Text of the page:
As well as being as effective at saving lives, drug-related toxicity was significantly lower in the new ‘one-dose’ AmBisome group. Anaemia occurred in 13% of AmBisome participants compared to 39% in the control group. More participants in the control group needed blood transfusions. There was also a difference in the impact on kidney function with far less drug related kidney toxicity in the one dose AmBisome group than in the control group.
Professor Tom Harrison from St George’s, University of London, who co-led the trial, said: “These exciting results represent the culmination of a long programme of collaborative work to optimise antifungal drug combinations and reduce deaths from this terrible infection, and provide the strong evidence needed for policymakers to decide how cryptococcal meningitis should be treated going forward.
“Fortunately, with the support of advocates and funders, Ambisome and flucytosine are now becoming more available, which is essential to enable wide-scale implementation of this novel treatment regimen.”
Professor Joe Jarvis, the lead author of the study, from the London School of Hygiene & Tropical Medicine and Botswana Harvard AIDS Institute Partnership, said: “The results of this trial have the potential to transform how cryptococcal meningitis is treated and the management of advanced HIV-related disease in sub-Saharan Africa. It has far fewer significant side effects, which is obviously hugely important, and has the potential to prevent a large number of deaths in low-resource settings by being both easier to administer and cost-effective.”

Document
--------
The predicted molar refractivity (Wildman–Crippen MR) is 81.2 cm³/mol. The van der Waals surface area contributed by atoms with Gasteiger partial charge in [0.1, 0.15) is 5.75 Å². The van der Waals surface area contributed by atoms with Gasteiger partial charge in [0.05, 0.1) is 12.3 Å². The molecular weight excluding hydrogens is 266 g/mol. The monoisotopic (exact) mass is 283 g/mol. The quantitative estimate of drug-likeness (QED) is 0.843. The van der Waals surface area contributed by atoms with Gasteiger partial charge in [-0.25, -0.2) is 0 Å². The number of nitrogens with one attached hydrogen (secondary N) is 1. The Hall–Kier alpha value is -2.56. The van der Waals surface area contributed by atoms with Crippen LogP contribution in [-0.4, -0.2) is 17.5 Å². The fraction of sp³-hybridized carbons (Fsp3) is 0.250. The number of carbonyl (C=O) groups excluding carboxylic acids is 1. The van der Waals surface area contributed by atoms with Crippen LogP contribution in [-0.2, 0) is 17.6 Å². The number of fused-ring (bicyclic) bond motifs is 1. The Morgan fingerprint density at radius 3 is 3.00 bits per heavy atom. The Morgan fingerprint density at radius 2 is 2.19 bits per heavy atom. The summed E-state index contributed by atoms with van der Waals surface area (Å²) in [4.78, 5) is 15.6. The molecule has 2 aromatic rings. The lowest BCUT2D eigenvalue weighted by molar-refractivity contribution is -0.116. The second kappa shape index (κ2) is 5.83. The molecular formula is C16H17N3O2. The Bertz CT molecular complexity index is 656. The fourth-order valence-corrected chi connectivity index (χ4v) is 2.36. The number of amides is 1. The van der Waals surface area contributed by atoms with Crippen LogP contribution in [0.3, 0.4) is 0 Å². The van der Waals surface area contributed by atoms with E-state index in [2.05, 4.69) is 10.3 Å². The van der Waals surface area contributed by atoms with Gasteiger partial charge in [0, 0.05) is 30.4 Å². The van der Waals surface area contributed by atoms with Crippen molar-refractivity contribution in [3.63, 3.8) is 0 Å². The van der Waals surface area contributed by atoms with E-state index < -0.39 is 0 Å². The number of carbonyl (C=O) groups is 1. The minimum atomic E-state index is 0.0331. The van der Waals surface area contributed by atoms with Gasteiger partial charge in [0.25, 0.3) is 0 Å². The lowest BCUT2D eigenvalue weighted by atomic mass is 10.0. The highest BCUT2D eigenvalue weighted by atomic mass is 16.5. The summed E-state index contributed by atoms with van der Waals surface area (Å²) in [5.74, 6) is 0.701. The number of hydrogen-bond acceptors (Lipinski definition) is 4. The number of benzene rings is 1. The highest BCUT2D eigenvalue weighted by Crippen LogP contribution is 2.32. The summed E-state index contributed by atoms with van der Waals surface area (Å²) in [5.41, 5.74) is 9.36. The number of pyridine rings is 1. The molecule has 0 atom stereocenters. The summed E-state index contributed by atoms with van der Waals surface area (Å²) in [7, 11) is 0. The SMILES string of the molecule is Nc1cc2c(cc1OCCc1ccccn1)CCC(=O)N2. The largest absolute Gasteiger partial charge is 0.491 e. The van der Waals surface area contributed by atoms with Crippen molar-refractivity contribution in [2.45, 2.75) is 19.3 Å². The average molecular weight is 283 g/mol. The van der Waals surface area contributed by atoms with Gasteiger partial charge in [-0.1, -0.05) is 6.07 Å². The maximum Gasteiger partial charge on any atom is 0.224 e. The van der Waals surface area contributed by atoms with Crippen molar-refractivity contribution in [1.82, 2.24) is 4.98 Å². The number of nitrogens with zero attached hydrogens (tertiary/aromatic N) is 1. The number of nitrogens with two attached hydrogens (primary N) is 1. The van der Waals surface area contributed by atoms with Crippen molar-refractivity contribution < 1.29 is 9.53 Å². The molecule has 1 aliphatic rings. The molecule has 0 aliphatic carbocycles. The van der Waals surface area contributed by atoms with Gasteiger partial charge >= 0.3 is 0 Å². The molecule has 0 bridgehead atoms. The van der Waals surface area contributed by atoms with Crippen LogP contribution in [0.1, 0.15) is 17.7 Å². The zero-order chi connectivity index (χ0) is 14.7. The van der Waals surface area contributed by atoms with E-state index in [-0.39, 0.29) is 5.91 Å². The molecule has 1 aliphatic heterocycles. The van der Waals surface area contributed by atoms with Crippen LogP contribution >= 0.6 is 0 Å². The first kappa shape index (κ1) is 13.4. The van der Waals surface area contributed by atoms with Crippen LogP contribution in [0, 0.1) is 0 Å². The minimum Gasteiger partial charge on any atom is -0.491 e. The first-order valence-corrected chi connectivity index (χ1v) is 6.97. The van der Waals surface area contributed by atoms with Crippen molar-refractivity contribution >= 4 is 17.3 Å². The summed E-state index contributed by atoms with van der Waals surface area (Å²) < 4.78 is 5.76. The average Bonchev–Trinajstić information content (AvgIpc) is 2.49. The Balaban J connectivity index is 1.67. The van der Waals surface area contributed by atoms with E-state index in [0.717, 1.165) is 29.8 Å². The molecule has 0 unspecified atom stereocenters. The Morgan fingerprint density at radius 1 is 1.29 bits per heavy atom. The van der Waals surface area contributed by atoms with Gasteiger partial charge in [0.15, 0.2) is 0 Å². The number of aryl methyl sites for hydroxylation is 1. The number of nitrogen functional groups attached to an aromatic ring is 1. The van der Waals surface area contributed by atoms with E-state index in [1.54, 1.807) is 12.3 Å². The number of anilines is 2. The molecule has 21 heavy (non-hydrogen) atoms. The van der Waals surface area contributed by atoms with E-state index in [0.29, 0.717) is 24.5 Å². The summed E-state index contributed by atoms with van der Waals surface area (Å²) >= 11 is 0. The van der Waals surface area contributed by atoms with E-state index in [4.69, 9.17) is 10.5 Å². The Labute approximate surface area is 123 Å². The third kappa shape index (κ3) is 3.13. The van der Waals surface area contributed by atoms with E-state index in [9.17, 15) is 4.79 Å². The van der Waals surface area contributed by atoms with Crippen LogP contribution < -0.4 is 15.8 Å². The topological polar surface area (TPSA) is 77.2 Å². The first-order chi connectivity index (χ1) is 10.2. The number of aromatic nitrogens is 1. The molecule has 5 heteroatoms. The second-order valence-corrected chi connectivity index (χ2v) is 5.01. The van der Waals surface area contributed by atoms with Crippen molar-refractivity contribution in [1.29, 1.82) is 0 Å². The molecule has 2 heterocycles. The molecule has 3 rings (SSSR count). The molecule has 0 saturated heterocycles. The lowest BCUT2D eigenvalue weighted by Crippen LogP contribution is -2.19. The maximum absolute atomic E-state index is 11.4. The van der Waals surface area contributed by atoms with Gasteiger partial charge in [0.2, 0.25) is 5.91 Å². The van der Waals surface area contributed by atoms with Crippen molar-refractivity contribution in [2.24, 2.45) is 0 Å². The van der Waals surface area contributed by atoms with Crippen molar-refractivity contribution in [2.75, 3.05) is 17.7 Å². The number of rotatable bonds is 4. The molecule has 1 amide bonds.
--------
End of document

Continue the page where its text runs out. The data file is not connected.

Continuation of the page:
The authors acknowledge limitations of the study, including the current lack of access to Ambisome and flucytosine, the key components of this novel treatment regimen, in many low-resource settings. Further work will now be done with research teams in Botswana, Malawi, Uganda, and Zimbabwe to ensure that the novel treatment regimen reaches the patients who need it most.
The study was conducted by the London School of Hygiene & Tropical Medicine, St George’s, University of London, the Infectious Diseases Institute at Makerere University, Kampala, Uganda, the Malawi-Liverpool Wellcome Trust Clinical Research Unit, University of North Carolina Project in Malawi, University of North Carolina Project in Malawi, the University of Cape Town in South Africa, the Botswana-Harvard AIDS Institute Partnership, and the University of Zimbabwe, with European partners at the Liverpool School of Tropical Medicine and University of Liverpool, and the Institut Pasteur in Paris.
The study was funded by the European and Developing Countries Clinical Trials Partnership (EDCTP2) supported by the European Union (grant number TRIA2015-1092), the Swedish International Development Cooperation Agency, and the UK Department of Health and Social Care, the UK Foreign Commonwealth and Development Office, the UK Medical Research Council and Wellcome Trust, through the Joint Global Health Trials scheme.
St George’s researchers are working to tackle HIV and associated diseases across Africa. You can read more about another project focused on strengthening health systems and reducing HIV-related deaths in our news story.